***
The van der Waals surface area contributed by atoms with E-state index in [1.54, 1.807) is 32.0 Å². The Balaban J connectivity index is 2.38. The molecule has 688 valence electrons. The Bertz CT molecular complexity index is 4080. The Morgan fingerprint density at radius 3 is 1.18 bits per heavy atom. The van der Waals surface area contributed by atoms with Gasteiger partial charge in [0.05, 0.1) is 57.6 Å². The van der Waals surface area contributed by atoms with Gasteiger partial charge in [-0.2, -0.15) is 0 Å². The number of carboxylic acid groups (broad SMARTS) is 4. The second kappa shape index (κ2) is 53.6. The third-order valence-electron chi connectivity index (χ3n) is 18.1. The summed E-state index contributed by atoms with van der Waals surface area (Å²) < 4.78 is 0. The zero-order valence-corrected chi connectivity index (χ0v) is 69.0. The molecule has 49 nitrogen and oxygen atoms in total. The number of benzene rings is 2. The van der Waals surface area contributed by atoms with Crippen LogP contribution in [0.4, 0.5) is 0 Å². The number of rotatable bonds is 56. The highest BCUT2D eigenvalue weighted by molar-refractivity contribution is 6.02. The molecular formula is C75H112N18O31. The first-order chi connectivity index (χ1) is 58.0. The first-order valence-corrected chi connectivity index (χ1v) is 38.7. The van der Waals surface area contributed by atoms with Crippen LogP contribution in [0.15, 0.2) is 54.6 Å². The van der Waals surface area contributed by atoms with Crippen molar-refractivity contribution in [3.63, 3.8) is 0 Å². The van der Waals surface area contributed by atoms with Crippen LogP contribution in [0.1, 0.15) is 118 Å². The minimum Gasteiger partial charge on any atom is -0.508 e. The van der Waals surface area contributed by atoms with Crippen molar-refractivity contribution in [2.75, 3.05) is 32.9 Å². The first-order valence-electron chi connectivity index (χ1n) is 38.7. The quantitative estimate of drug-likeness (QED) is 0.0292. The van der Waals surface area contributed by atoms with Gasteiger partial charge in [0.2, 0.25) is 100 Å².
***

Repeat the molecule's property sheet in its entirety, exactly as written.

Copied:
The van der Waals surface area contributed by atoms with E-state index in [1.54, 1.807) is 32.0 Å². The Balaban J connectivity index is 2.38. The molecule has 688 valence electrons. The Bertz CT molecular complexity index is 4080. The Morgan fingerprint density at radius 3 is 1.18 bits per heavy atom. The van der Waals surface area contributed by atoms with Gasteiger partial charge in [0.05, 0.1) is 57.6 Å². The van der Waals surface area contributed by atoms with Gasteiger partial charge in [-0.2, -0.15) is 0 Å². The number of carboxylic acid groups (broad SMARTS) is 4. The second kappa shape index (κ2) is 53.6. The third-order valence-electron chi connectivity index (χ3n) is 18.1. The summed E-state index contributed by atoms with van der Waals surface area (Å²) < 4.78 is 0. The zero-order valence-corrected chi connectivity index (χ0v) is 69.0. The molecule has 49 nitrogen and oxygen atoms in total. The number of benzene rings is 2. The van der Waals surface area contributed by atoms with Crippen LogP contribution in [0.4, 0.5) is 0 Å². The number of rotatable bonds is 56. The highest BCUT2D eigenvalue weighted by molar-refractivity contribution is 6.02. The molecular formula is C75H112N18O31. The first-order chi connectivity index (χ1) is 58.0. The first-order valence-corrected chi connectivity index (χ1v) is 38.7. The van der Waals surface area contributed by atoms with Crippen LogP contribution in [0.15, 0.2) is 54.6 Å². The van der Waals surface area contributed by atoms with Crippen molar-refractivity contribution in [3.63, 3.8) is 0 Å². The van der Waals surface area contributed by atoms with Crippen LogP contribution in [0.1, 0.15) is 118 Å². The minimum Gasteiger partial charge on any atom is -0.508 e. The van der Waals surface area contributed by atoms with Crippen molar-refractivity contribution in [2.75, 3.05) is 32.9 Å². The first-order valence-electron chi connectivity index (χ1n) is 38.7. The quantitative estimate of drug-likeness (QED) is 0.0292. The van der Waals surface area contributed by atoms with Gasteiger partial charge in [0.2, 0.25) is 100 Å².